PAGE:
Earl Russell: I shall willingly and eagerly acquit the noble Baroness of the charge of being light-hearted. I also understood entirely that it was not just her own certainty with which we were dealing. We were dealing with adjudicators. But I do not share the noble Baroness's degree of confidence in every stage of this process. That is where I really would like her to be a little more ready to entertain the possibility that decisions taken within the Home Office machinery may be mistaken. She is very resistant to accepting that possibility--that was all I wish to say--and that is frankly a matter of opinion.
Lord McIntosh of Haringey: I found the Minister's reply fascinating because not once, but several times, she used the phrase "manifestly unfounded" as being the basis on which the provisions of Clause 1 would come into effect, whereas the words "manifestly unfounded" do not occur anywhere in Clause 1. Under the 1993 Act there was provision for fast-track appeals procedures and for the denial of access to the Immigration Appeal Tribunal for claims which were "unfounded". Ministers--I acquit the Minister in this House of the charge--have since then consistently referred to such claims as bogus. I am glad that the noble Baroness does not do that and has never to my knowledge done so. But "manifestly unfounded" is not what the clause says.
Clause 1 speeds up the appeals procedure and denies the special appeals procedure unless the adjudicator allows it. It applies to those cases which fall under sub-paragraph (2)--about the designated list--sub-paragraph (3)--about passport defects--and sub-paragraph (4)--about the fear of persecution. In reading sub-paragraph (4)(b) I now see the words "manifestly unfounded". I apologise to the Minister for that. But it is only one of a wide range of conditions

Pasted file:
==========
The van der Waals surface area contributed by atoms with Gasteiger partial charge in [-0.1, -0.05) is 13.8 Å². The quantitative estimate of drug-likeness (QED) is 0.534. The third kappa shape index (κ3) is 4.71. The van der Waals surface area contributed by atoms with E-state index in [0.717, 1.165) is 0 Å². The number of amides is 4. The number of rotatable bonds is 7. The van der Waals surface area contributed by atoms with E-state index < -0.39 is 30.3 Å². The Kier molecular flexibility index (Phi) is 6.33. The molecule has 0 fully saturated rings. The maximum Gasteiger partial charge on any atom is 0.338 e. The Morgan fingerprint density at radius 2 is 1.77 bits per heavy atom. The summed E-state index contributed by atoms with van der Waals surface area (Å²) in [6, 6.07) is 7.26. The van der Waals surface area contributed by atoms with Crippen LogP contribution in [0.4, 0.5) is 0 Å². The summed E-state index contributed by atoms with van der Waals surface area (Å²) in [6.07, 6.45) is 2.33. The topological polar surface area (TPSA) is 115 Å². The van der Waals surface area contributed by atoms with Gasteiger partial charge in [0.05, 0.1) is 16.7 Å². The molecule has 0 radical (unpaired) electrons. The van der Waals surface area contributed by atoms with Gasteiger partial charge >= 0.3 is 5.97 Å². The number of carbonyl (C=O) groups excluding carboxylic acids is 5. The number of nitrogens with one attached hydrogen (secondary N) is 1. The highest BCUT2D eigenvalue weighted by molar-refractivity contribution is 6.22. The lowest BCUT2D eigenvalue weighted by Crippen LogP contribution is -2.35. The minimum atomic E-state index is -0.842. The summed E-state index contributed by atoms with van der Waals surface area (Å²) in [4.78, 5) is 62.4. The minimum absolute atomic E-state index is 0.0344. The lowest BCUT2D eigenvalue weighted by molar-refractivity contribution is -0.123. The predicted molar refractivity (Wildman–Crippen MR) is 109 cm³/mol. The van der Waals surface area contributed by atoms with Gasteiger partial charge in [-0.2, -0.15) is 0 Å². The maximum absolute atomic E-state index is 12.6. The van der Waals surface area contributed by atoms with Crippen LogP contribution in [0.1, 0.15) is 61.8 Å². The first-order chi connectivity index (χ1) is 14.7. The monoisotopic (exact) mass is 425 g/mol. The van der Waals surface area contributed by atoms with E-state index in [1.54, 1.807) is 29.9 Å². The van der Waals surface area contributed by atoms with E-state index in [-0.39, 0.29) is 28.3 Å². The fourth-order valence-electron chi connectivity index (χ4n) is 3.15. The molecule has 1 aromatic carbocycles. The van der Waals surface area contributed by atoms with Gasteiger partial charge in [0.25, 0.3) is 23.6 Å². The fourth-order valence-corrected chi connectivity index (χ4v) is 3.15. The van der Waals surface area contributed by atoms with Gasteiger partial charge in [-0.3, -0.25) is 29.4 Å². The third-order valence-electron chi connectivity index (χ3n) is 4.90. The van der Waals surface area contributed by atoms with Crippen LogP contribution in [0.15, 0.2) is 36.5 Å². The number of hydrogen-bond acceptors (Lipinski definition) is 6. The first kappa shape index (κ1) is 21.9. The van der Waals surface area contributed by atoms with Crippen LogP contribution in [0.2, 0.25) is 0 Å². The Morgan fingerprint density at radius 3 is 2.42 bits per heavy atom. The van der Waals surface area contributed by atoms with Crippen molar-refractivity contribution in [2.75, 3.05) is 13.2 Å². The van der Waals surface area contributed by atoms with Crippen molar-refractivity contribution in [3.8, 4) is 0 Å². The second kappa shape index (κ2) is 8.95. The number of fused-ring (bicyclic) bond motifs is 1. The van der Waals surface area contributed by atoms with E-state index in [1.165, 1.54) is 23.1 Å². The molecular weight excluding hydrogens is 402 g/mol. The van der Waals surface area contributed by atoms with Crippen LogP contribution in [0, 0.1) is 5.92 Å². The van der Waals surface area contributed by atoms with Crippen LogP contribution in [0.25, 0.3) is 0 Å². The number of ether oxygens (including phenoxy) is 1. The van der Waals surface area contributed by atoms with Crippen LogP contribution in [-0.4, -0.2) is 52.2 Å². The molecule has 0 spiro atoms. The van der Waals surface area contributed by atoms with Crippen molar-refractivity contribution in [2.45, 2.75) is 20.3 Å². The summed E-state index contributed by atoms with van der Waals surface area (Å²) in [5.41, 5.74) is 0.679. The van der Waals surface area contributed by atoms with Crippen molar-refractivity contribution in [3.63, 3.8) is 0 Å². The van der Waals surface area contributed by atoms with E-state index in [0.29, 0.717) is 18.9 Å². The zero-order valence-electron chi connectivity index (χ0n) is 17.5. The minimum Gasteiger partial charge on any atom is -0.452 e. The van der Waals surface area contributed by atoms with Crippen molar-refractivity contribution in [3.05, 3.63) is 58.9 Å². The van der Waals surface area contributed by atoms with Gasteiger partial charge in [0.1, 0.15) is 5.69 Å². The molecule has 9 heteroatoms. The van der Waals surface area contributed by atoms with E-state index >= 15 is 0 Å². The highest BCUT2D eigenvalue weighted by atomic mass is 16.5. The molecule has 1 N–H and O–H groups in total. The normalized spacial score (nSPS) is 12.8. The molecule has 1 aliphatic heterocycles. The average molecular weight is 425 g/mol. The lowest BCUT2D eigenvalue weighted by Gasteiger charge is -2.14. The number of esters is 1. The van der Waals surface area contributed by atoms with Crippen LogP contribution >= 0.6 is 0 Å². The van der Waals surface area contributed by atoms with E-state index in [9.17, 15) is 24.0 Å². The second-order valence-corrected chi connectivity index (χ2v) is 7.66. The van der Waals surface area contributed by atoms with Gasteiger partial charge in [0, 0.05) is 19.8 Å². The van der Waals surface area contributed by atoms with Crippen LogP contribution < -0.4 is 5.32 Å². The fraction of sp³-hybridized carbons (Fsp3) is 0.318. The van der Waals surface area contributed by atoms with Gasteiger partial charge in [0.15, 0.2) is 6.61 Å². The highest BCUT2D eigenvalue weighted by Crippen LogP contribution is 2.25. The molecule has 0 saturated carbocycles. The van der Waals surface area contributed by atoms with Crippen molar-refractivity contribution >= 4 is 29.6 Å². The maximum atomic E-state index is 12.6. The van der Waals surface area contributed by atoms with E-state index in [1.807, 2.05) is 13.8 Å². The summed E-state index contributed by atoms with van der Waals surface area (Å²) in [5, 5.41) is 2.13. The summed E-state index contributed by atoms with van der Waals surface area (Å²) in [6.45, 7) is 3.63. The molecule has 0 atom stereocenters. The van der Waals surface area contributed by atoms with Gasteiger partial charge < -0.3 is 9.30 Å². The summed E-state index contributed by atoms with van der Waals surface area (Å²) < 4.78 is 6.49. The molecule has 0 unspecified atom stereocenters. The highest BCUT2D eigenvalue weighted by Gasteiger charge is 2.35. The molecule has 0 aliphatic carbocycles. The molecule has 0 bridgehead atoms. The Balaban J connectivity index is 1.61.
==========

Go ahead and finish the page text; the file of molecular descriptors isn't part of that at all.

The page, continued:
As I said, Clause 1 speeds up appeals and restricts access to the Immigration Appeal Tribunal. But what is the Immigration Appeal Tribunal for? It is designed to send cases back to the adjudicator for errors to be corrected. As the noble Earl, Lord Russell, said, there have been a significant number of cases in which it has done so and in which the result has been different from that which would have been the case if there had been no Immigration Appeal Tribunal. That proves the worth of the Immigration Appeal Tribunal and it proves to my mind that it is wrong for it to be emasculated in the way that is proposed in Clause 1.
This issue is very close to one which we have considered on a number of amendments and it is not one on which I wish to seek the opinion of the Committee. However, I have to say that the criticism we have been making is not in the form of a wrecking amendment but of a desire to restore an appeal tribunal which was set up by this Government, which we believe serves a useful purpose, and which is being diminished by the Bill as drafted.
Baroness Blatch: I am grateful to the noble Lord for giving way. Perhaps I may put the record straight. Before the noble Lord decides what he is going to do with the amendment, I believe I misled the House in saying that it was the adjudicator who determined the accelerated procedure. It is after substantive consideration that a decision as to whether it should be normal track or fast track is taken and then of course it is for the adjudicator to hear the appeal. But it is nevertheless after substantive consideration of the case.